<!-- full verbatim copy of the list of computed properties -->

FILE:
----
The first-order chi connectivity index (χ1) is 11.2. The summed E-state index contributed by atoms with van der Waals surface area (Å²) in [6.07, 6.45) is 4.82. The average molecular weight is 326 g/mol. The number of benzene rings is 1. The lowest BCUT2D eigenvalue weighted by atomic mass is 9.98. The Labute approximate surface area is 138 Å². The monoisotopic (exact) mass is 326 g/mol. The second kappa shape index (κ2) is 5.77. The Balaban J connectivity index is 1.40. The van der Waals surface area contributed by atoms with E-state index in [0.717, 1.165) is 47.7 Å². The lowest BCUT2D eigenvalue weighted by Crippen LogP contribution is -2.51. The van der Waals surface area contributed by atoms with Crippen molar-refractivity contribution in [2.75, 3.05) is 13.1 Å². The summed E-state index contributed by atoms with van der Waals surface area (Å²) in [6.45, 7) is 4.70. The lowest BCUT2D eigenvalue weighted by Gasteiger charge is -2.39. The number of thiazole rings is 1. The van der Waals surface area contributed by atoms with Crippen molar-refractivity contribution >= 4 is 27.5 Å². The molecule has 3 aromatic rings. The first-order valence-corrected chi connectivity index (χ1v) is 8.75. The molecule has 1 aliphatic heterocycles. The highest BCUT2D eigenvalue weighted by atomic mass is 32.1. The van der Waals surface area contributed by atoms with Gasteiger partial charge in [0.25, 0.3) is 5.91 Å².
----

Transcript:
The first-order chi connectivity index (χ1) is 11.2. The summed E-state index contributed by atoms with van der Waals surface area (Å²) in [6.07, 6.45) is 4.82. The average molecular weight is 326 g/mol. The number of benzene rings is 1. The lowest BCUT2D eigenvalue weighted by atomic mass is 9.98. The Labute approximate surface area is 138 Å². The monoisotopic (exact) mass is 326 g/mol. The second kappa shape index (κ2) is 5.77. The Balaban J connectivity index is 1.40. The van der Waals surface area contributed by atoms with E-state index in [0.717, 1.165) is 47.7 Å². The lowest BCUT2D eigenvalue weighted by Crippen LogP contribution is -2.51. The van der Waals surface area contributed by atoms with Crippen molar-refractivity contribution in [2.75, 3.05) is 13.1 Å². The summed E-state index contributed by atoms with van der Waals surface area (Å²) in [6.45, 7) is 4.70. The lowest BCUT2D eigenvalue weighted by Gasteiger charge is -2.39. The number of thiazole rings is 1. The van der Waals surface area contributed by atoms with Crippen molar-refractivity contribution >= 4 is 27.5 Å². The molecule has 3 aromatic rings. The first-order valence-corrected chi connectivity index (χ1v) is 8.75. The molecule has 1 aliphatic heterocycles. The highest BCUT2D eigenvalue weighted by atomic mass is 32.1. The van der Waals surface area contributed by atoms with Gasteiger partial charge in [0.25, 0.3) is 5.91 Å².